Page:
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Sensicore in Public Health Early Warning Pilot

June 25, 2007

Sensicore's WaterNOW technology plays pivotal role in public health emergency preparedness project, designed to provide an early warning system for public health emergencies.


Ann Arbor, MI -- Sensicore, a developer of smart sensor systems for measuring and monitoring water quality, announced that WaterNOW, its Web-based water quality data visualization tool, is being used in a pilot project to develop an early warning system for public health emergencies. The project—sponsored by the Environmental Protection Agency's National Homeland Security Research Center—is being conducted in conjunction with the University of Pittsburgh's Real-Time Outbreak and Disease Surveillance (RODS) Laboratory, which developed surveillance systems for monitoring public health trends, and the Pittsburgh Water and Sewer Authority (PWSA).

"We are honored to showcase technology that makes real-time water quality monitoring a reality," said Malcolm Kahn, CEO of Sensicore. "Too often water quality data from various sources is not compared to identify trends. With WaterNOW, public health officials have the technology to help connect the dots to spot an emergency much more quickly than before."

The project is based on the theory that contamination of the public water supply may create an increase in reports of illness. The EPA and RODS is seeking to determine if water quality measurements could be correlated with public health measurements, such as increases in emergency room traffic or sales of certain over-the-counter medications. By developing this type of early warning system, public health officials would be able to better and more quickly respond to emergency situations.

Central to this effort is Sensicore's WaterNOW system, which provides a centralized repository of water quality data gathered from a variety of sources. Among its many applications, WaterNOW consolidates data from all of a city's monitoring locations onto a secure Internet site and displays the information on a map overlay of the geographical area, enabling authorities to correlate and visualize near-real-time measurements of water quality parameters at multiple sites. If contamination is detected, analysts can compare the different levels at multiple sites and the different rates of increase over time. This helps them pinpoint the source and extent of the problem, and initiate action necessary to protect water customers.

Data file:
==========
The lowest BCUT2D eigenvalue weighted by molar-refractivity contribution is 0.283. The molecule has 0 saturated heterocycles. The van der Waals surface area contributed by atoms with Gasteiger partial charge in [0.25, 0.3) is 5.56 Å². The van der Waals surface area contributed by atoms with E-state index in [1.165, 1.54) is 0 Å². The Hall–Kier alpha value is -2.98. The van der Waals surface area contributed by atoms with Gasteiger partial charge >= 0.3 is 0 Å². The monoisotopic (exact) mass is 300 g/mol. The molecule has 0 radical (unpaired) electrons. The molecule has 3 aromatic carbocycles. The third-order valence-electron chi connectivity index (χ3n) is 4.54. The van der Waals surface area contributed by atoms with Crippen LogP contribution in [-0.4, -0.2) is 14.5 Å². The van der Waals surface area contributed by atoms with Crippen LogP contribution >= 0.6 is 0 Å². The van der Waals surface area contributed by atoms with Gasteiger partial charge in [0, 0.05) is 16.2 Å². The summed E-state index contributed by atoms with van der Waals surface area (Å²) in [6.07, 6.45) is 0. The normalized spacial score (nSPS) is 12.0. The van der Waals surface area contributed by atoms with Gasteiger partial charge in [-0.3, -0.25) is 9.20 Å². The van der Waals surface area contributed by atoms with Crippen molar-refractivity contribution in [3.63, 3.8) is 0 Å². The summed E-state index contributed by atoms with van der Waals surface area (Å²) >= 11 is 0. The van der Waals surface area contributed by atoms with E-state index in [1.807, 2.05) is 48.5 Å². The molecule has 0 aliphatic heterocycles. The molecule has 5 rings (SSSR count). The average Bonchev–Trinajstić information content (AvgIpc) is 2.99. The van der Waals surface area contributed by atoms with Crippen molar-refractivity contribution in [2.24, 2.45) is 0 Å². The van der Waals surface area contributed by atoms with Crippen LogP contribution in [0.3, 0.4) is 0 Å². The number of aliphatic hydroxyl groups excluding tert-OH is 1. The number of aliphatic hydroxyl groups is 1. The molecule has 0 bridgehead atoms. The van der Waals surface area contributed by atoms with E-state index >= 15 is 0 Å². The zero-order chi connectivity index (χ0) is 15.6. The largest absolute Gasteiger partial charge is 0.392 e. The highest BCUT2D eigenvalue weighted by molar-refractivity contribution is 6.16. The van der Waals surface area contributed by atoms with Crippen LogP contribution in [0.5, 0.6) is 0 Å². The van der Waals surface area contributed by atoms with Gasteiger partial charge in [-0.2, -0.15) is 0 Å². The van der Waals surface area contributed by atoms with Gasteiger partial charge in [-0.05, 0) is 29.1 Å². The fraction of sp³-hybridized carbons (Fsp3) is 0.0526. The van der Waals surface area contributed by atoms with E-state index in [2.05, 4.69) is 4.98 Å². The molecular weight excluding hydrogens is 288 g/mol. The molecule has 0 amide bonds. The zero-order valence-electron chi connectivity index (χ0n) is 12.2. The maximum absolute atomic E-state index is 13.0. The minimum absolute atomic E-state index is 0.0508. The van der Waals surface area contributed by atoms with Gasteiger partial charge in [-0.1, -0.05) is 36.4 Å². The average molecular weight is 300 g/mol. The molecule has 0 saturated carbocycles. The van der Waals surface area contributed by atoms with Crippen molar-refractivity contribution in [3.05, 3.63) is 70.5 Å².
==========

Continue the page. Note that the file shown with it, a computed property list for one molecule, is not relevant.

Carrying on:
The PWSA has been using WaterNOW since February 2006 to aggregate and compile water quality data from its various monitoring sources, including manually collected, Laboratory Information Management System (LIMS) and Supervisory Control And Data Acquisition (SCADA) systems, Sensicore's WaterPOINT 870 "lab-on-chip" field monitoring devices and a remote online monitoring system. The PWSA's monitoring system automatically delivers water quality readings to WaterNOW, demonstrating how near-real-time water quality data could be available via the Internet and viewable to public health authorities around the clock.

For the EPA's project, the data collected by WaterNOW is being compared to public health data collected by RODS to see if correlations could be made between water quality issues and evidence of certain illnesses.

About Sensicore
Sensicore develops smart sensors and sensor networks that automate water testing, data collection and analysis for both drinking and industrial applications. The Company's WaterNOW online data network helps users understand this data through unique visualization and comparison tools while also organizing their information, process and testing procedures. Sensicore's solutions-based systems are targeted toward municipal, industrial and commercial users who need to profile their water and track problems in real-time. Sensicore aims to create an early-warning system from such information that can help users predict the location and extent of problems in the field.

Sensicore was founded in 2000 and is based in Ann Arbor, MI. For more information, please visit the company's Web site.


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